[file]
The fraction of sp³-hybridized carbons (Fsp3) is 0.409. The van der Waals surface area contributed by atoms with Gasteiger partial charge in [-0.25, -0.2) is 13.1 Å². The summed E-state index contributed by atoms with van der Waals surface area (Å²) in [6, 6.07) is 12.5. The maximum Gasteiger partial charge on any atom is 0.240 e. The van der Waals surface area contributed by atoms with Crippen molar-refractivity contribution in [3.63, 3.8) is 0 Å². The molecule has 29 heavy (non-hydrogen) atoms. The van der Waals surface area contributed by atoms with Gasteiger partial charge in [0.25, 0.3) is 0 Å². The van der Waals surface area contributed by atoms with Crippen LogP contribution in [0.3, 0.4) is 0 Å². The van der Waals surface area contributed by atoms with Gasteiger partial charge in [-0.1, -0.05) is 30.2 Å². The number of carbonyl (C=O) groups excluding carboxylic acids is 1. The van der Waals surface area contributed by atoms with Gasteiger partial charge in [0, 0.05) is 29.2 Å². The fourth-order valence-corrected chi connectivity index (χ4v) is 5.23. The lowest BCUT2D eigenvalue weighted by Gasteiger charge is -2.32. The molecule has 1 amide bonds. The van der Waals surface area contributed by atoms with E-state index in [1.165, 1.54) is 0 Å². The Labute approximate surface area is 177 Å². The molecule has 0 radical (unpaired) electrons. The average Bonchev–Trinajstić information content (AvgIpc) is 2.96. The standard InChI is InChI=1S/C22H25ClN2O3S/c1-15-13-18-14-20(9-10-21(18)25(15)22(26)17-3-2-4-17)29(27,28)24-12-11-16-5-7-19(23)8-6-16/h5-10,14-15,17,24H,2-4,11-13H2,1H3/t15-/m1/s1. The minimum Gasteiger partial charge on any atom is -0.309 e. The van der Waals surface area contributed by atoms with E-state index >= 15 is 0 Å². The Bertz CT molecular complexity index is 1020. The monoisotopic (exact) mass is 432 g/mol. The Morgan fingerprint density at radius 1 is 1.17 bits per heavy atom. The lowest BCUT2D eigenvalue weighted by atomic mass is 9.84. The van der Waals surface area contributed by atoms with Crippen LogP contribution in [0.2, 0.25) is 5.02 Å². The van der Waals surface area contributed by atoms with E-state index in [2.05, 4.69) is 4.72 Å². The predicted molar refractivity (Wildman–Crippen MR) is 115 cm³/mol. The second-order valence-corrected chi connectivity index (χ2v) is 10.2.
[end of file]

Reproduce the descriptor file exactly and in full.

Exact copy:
The fraction of sp³-hybridized carbons (Fsp3) is 0.409. The van der Waals surface area contributed by atoms with Gasteiger partial charge in [-0.25, -0.2) is 13.1 Å². The summed E-state index contributed by atoms with van der Waals surface area (Å²) in [6, 6.07) is 12.5. The maximum Gasteiger partial charge on any atom is 0.240 e. The van der Waals surface area contributed by atoms with Crippen molar-refractivity contribution in [3.63, 3.8) is 0 Å². The molecule has 29 heavy (non-hydrogen) atoms. The van der Waals surface area contributed by atoms with Gasteiger partial charge in [0.25, 0.3) is 0 Å². The van der Waals surface area contributed by atoms with Crippen LogP contribution in [0.3, 0.4) is 0 Å². The van der Waals surface area contributed by atoms with Gasteiger partial charge in [-0.1, -0.05) is 30.2 Å². The number of carbonyl (C=O) groups excluding carboxylic acids is 1. The van der Waals surface area contributed by atoms with Gasteiger partial charge in [0, 0.05) is 29.2 Å². The fourth-order valence-corrected chi connectivity index (χ4v) is 5.23. The lowest BCUT2D eigenvalue weighted by Gasteiger charge is -2.32. The molecule has 1 amide bonds. The van der Waals surface area contributed by atoms with E-state index in [1.165, 1.54) is 0 Å². The Labute approximate surface area is 177 Å². The molecule has 0 radical (unpaired) electrons. The average Bonchev–Trinajstić information content (AvgIpc) is 2.96. The standard InChI is InChI=1S/C22H25ClN2O3S/c1-15-13-18-14-20(9-10-21(18)25(15)22(26)17-3-2-4-17)29(27,28)24-12-11-16-5-7-19(23)8-6-16/h5-10,14-15,17,24H,2-4,11-13H2,1H3/t15-/m1/s1. The minimum Gasteiger partial charge on any atom is -0.309 e. The van der Waals surface area contributed by atoms with E-state index >= 15 is 0 Å². The Bertz CT molecular complexity index is 1020. The monoisotopic (exact) mass is 432 g/mol. The Morgan fingerprint density at radius 1 is 1.17 bits per heavy atom. The lowest BCUT2D eigenvalue weighted by atomic mass is 9.84. The van der Waals surface area contributed by atoms with Crippen LogP contribution in [0.2, 0.25) is 5.02 Å². The van der Waals surface area contributed by atoms with E-state index in [2.05, 4.69) is 4.72 Å². The predicted molar refractivity (Wildman–Crippen MR) is 115 cm³/mol. The second-order valence-corrected chi connectivity index (χ2v) is 10.2.